Law needed to protect reputation of heroes, martyrs

By Liu Lulu Source:Global Times Published: 2018/4/26 22:03:40

A draft law that seeks to "protect the reputation and honor of heroes and martyrs" and punish those who "glorify wars of invasion" has received a warm welcome in China. "People who profane the deeds and spirit of the heroes and martyrs and those who glorify wars or acts of invasion and disturb the social order shall be punished," according to the second draft under review at the National People's Congress Standing Committee's bimonthly session.

The draft was made following recent incidents in which some Chinese people spread photos online of themselves posing in Japanese World War II army uniforms. Cases where people show no respect to victims of the 1937 Nanjing Massacre, deny Japan's war crimes and even blatantly worship militarism have been exposed one after another in recent years. In this era of globalization, young Chinese worship of Japanese culture is understandable. Japan-made products have been popular in China especially after China's reform and opening-up. But there are a few individuals who are fond of modeling their style after Japanese war criminals. They are spiritually standing on the side of fascist invaders.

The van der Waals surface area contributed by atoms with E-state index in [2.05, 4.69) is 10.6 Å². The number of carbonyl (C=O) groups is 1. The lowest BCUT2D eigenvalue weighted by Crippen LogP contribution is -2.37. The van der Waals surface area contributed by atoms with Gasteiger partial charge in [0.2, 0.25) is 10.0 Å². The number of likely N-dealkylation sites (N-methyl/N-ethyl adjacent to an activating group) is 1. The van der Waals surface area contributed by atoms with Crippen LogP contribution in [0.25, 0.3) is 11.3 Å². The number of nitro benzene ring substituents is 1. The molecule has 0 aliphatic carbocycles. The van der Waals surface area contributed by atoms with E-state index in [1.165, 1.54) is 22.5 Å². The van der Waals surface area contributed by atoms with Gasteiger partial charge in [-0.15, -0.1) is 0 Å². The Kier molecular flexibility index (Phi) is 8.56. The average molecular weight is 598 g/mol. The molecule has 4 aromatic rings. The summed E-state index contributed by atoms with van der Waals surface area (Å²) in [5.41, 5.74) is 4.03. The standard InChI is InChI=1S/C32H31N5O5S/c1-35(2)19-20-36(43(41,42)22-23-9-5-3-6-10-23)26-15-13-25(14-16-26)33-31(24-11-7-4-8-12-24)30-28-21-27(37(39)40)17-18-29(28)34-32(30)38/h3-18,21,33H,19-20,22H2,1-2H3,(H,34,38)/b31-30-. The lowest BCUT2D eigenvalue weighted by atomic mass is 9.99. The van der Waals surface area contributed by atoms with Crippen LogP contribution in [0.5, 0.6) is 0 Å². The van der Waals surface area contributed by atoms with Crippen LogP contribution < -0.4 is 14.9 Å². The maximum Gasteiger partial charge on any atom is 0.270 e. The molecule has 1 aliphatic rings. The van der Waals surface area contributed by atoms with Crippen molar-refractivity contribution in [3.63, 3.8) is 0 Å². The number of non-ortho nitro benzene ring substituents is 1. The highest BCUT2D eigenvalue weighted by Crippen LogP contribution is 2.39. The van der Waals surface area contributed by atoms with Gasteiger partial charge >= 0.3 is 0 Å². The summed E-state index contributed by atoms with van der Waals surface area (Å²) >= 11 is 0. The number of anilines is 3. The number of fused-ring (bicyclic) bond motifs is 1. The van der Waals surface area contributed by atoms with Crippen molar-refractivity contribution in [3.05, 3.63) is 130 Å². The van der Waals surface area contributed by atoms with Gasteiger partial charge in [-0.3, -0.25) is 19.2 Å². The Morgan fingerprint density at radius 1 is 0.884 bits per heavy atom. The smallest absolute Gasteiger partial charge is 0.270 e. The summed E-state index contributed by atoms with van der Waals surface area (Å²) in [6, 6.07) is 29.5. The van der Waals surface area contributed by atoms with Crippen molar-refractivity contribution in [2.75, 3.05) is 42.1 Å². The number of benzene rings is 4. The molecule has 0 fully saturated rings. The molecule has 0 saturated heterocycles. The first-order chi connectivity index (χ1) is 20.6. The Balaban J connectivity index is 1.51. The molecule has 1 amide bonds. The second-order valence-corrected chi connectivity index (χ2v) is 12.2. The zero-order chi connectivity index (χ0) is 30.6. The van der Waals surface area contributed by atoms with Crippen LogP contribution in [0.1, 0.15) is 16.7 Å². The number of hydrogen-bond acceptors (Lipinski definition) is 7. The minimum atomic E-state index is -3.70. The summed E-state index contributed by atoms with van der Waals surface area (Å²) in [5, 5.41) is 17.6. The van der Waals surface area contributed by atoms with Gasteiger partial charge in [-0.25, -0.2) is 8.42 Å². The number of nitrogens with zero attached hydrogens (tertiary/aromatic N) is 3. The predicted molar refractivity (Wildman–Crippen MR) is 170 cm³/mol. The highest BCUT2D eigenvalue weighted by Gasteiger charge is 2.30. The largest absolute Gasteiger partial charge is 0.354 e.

Placing strict limits on expression and actions when it comes to national dignity has nothing to do with freedom of speech. Glorifying Japan's invasion tramples on the dignity of heroes and martyrs who sacrificed their lives for the Chinese nation, seriously hurts the feelings of the Chinese people and exerts tremendously negative effects on Chinese society. In addition, it has triggered a strong public backlash that jeopardizes social stability. Thus it must be cracked down upon for the sake of China's national dignity and stability.

But in China, those desecrating martyrs are often treated leniently due to a lack of legal provisions. For instance, the two men posing in Japanese military uniforms in front of a Nanjing war ruins site earlier this year were only detained for 15 days, a punishment seen by many as too light. Voices calling for criminal penalties on these transgressors are frequently heard in the Chinese public. It's time for China to answer the popular call and strengthen legislation in this regard.

The country needs to draw a "red line" to prohibit any challenge to the country's national dignity and social stability. Expected to be adopted this week, the draft law will help citizens cultivate correct views on history and deter potential provocateurs from crossing the line. The law is enacted not only to regulate unruly behavior, but also to promote all of society to enhance historic education in the younger generation.

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